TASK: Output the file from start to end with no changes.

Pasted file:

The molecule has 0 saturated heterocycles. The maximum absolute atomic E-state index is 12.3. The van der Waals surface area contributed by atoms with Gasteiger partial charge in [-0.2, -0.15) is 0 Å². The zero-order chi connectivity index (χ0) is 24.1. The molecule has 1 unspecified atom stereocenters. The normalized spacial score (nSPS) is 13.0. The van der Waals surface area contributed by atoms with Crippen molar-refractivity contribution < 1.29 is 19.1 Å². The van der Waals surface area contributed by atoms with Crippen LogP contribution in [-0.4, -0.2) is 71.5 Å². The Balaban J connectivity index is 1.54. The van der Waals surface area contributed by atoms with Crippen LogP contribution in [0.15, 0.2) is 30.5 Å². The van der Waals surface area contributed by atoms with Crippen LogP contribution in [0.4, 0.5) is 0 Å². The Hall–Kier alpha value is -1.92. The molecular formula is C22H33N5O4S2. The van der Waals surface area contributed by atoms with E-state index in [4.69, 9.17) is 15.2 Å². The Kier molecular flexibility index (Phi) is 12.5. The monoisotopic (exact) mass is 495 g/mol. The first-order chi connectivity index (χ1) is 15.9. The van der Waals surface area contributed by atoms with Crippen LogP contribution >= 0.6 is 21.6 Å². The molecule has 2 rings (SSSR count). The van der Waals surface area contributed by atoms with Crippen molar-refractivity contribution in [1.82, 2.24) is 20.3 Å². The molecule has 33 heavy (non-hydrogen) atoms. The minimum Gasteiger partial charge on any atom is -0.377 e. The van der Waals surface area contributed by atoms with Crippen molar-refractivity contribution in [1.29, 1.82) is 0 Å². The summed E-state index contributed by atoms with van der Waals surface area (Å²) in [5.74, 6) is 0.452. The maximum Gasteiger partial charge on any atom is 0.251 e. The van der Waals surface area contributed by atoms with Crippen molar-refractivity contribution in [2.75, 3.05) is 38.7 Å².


The molecule has 0 saturated heterocycles. The maximum absolute atomic E-state index is 12.3. The van der Waals surface area contributed by atoms with Gasteiger partial charge in [-0.2, -0.15) is 0 Å². The zero-order chi connectivity index (χ0) is 24.1. The molecule has 1 unspecified atom stereocenters. The normalized spacial score (nSPS) is 13.0. The van der Waals surface area contributed by atoms with Crippen molar-refractivity contribution < 1.29 is 19.1 Å². The van der Waals surface area contributed by atoms with Crippen LogP contribution in [-0.4, -0.2) is 71.5 Å². The Balaban J connectivity index is 1.54. The van der Waals surface area contributed by atoms with Crippen LogP contribution in [0.15, 0.2) is 30.5 Å². The van der Waals surface area contributed by atoms with Crippen LogP contribution in [0.4, 0.5) is 0 Å². The Hall–Kier alpha value is -1.92. The molecular formula is C22H33N5O4S2. The van der Waals surface area contributed by atoms with E-state index in [4.69, 9.17) is 15.2 Å². The Kier molecular flexibility index (Phi) is 12.5. The monoisotopic (exact) mass is 495 g/mol. The first-order chi connectivity index (χ1) is 15.9. The van der Waals surface area contributed by atoms with Crippen LogP contribution >= 0.6 is 21.6 Å². The molecule has 2 rings (SSSR count). The van der Waals surface area contributed by atoms with Crippen molar-refractivity contribution in [1.82, 2.24) is 20.3 Å². The molecule has 33 heavy (non-hydrogen) atoms. The minimum Gasteiger partial charge on any atom is -0.377 e. The van der Waals surface area contributed by atoms with Crippen molar-refractivity contribution in [1.29, 1.82) is 0 Å². The summed E-state index contributed by atoms with van der Waals surface area (Å²) in [5.74, 6) is 0.452. The maximum Gasteiger partial charge on any atom is 0.251 e. The van der Waals surface area contributed by atoms with Crippen molar-refractivity contribution in [2.75, 3.05) is 38.7 Å².